The Sommet 297 AMP is a seriously fun bike to ride. Whether that's in the bikepark or tackling something steep and natural carved into the side of the mountain, I’m sure you’ll have fun riding this bike.

It might not offer quite the same level of confidence or ground-hugging grip as some bikes, but you’ll likely have just as big a smile riding it as you would on one of the thoroughbred race machines.

As a fun all-rounder, the Sommet 297 AMP seriously impresses.

Just what constitutes a great enduro bike and what does it take to earn the crown of the best enduro bike on test?

We’d argue it's all about balance and compromise.

Enduro riding and racing takes in all kinds of terrain and gradients. To tackle it confidently, safely and at pace, your bike needs to feel balanced, composed and stable.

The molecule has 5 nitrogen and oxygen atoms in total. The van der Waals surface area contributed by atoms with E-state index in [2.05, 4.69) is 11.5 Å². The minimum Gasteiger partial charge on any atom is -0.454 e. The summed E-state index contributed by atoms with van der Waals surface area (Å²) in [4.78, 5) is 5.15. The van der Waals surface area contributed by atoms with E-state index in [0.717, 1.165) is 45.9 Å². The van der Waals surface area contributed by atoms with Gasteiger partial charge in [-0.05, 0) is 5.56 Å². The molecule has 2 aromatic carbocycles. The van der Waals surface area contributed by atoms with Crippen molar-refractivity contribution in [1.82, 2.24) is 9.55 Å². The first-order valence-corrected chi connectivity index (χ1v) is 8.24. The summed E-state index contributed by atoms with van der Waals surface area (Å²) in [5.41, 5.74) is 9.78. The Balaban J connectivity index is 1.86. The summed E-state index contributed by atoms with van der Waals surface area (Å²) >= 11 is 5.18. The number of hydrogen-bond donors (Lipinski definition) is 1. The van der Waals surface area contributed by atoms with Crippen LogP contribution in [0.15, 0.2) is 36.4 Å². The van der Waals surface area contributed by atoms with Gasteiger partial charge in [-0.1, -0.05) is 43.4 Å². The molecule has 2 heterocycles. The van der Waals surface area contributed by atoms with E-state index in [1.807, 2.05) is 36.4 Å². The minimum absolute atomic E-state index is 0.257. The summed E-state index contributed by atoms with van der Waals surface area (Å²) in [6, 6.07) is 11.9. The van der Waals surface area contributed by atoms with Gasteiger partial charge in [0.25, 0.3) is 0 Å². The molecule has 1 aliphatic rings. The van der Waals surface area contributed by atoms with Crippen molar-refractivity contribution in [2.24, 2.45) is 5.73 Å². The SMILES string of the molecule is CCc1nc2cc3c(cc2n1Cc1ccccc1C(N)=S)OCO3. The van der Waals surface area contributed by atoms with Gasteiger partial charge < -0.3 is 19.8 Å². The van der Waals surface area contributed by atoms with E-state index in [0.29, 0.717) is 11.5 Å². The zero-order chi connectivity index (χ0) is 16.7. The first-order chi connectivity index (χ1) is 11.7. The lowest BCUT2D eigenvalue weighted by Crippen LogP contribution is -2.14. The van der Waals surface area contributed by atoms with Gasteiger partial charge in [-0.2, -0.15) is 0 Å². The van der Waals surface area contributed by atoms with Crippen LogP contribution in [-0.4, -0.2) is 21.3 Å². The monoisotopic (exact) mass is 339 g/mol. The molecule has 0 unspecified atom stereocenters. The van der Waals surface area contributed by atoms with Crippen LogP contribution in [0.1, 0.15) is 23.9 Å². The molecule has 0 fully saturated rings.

Essentially, that equates to suspension that keeps the tyres glued to the trail but prevents the bike feeling like a bucking bronco when things get rough.

Of course, balance doesn't just come from the suspension, but the geometry, too. The right mix should enable it to feel like to a downhill bike when gravity is on its side and pedal back up the hill when the time comes.

The parts package needs to offer good value for money too. There's always going to be an element of compromise, but the smart brands will spend their budgets wisely.

Over a 12-week period, all of the bikes in this category were put through their paces on a wide variety of trails and tracks to ascertain their strengths and weaknesses.